Theme week ahoy…
Back in January I mentioned “Zerstörte Vielfalt” (“Diversity Destroyed“), a Berlin programme taking up much of 2013 and inspired by the anniversaries of the Nazi takeover in 1933 and the “Kristallnacht” pogrom of 1938. The programme seeks to “preserve the memory and commemorate the lives of those Berliners who contributed to the city’s diversity: writers, artists, scientists and academics as well as small business owners, workers and immigrants from Eastern Europe […] as well as their marginalization and persecution after 1933.”
Along with exhibitions and other happenings there are red pillars dotted around Berlin right now, each representing a person or group who made a contribution to the city in the Weimar era. The one above – chosen because it is closest to where I live – is on Hermannplatz. At left is the Karstadt department store, at right a depiction of its previous incarnation when it was the largest such establishment in Berlin, its opening covered by no less a writer than Joseph Roth. This location forms part of a university-run audio tour of formerly Jewish-owned businesses in the area.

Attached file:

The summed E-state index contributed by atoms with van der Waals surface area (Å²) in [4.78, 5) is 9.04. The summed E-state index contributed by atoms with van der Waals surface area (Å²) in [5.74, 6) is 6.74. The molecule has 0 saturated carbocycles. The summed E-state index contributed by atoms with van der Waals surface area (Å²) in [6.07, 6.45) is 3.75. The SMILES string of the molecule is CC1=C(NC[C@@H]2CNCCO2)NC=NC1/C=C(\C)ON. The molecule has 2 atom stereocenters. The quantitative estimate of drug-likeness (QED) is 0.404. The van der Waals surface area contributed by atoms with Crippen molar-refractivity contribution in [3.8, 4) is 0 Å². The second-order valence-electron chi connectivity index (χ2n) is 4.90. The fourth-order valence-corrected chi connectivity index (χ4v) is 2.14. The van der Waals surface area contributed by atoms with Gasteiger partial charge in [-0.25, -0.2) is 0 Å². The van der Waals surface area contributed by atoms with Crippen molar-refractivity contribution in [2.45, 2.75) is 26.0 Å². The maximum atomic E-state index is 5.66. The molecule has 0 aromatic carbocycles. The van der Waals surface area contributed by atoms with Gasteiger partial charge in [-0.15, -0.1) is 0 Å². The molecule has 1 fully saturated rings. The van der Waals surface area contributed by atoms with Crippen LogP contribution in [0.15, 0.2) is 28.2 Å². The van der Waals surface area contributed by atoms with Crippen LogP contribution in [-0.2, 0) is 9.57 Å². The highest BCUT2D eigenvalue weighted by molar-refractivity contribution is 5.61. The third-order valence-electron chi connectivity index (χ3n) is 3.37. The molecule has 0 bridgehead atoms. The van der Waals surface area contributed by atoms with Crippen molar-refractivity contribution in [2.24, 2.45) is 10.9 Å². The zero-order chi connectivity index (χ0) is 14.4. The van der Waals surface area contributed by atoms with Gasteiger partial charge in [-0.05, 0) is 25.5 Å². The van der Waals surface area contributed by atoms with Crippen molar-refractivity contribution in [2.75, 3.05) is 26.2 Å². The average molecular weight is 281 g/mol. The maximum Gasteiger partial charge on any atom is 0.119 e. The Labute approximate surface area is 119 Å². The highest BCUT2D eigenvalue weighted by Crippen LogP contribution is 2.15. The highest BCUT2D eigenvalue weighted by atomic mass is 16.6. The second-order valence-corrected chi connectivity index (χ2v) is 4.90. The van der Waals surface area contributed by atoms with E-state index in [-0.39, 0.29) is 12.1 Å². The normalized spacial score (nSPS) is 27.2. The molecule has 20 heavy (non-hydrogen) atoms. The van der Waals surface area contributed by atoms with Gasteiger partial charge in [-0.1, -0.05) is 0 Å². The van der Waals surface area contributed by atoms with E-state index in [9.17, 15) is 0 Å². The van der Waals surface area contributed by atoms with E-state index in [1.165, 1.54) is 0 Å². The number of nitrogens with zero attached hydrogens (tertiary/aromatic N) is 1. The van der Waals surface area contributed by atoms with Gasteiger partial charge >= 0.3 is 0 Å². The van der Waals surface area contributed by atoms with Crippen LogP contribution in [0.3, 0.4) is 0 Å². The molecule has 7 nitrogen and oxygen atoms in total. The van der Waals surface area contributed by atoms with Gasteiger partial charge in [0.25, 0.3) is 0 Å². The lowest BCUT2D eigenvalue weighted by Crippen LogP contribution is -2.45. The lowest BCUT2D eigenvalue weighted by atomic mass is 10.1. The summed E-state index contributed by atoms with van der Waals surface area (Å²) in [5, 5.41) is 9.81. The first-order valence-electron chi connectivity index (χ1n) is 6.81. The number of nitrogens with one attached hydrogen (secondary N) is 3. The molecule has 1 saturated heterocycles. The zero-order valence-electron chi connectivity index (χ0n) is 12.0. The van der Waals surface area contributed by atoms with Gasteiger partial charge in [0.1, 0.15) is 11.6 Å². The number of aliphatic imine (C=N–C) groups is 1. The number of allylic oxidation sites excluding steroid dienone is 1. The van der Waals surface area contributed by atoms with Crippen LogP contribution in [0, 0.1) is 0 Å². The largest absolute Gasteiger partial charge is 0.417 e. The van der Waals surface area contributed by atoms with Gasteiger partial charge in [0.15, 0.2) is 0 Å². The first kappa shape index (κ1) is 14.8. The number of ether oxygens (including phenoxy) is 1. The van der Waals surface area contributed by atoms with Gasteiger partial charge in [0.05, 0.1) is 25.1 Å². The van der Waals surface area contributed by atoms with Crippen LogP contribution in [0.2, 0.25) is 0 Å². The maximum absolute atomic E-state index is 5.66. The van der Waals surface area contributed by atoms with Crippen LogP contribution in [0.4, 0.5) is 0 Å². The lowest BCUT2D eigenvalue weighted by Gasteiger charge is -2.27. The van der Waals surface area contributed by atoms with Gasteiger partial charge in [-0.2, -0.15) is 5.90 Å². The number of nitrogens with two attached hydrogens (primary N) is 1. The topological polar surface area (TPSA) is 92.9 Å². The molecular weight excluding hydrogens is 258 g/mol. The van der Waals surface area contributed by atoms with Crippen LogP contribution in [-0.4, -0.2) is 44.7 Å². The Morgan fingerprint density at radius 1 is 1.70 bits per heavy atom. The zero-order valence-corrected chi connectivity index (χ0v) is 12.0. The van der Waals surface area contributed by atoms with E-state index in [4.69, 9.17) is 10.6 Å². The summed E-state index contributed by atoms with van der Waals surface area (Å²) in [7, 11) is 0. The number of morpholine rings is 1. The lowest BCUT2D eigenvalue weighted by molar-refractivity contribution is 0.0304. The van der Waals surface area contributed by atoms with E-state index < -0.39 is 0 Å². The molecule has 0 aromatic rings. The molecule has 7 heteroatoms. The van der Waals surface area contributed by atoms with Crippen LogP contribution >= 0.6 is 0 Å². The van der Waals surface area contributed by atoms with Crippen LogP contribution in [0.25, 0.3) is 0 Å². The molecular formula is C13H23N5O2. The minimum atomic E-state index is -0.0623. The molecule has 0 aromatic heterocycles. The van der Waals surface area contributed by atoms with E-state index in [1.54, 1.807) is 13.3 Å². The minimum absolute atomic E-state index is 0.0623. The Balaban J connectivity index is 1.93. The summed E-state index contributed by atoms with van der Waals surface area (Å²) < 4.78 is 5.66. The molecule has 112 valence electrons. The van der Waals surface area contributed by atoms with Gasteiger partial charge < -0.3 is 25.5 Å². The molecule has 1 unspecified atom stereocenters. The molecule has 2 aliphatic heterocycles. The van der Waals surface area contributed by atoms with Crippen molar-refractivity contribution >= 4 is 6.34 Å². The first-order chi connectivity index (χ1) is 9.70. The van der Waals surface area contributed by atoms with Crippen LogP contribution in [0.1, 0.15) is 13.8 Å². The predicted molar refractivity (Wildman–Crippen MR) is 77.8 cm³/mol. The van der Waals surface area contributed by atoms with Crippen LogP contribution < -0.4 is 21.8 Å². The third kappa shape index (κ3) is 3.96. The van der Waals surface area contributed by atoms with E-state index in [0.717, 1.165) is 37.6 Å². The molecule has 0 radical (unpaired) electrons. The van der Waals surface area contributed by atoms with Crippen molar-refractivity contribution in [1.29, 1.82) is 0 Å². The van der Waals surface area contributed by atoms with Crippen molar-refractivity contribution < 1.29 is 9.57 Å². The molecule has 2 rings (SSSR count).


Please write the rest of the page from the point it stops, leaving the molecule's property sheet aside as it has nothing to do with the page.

These pillars bear text along with large-scale images and like Rachel Whiteread’s large-scale works they perform the essential task of making absence present at the very loci of loss and devastation. Some of the subjects, such as Albert Einstein and Marlene Dietrich, need no introduction. But many more toiled in relative obscurity and only now receive belated recognition. In the coming week I’ll be looking at various personalities featured in the Diversity Destroyed programme who contributed to the diversity and brilliance of Weimar Berlin (you’ll find each subject among the potted bios here).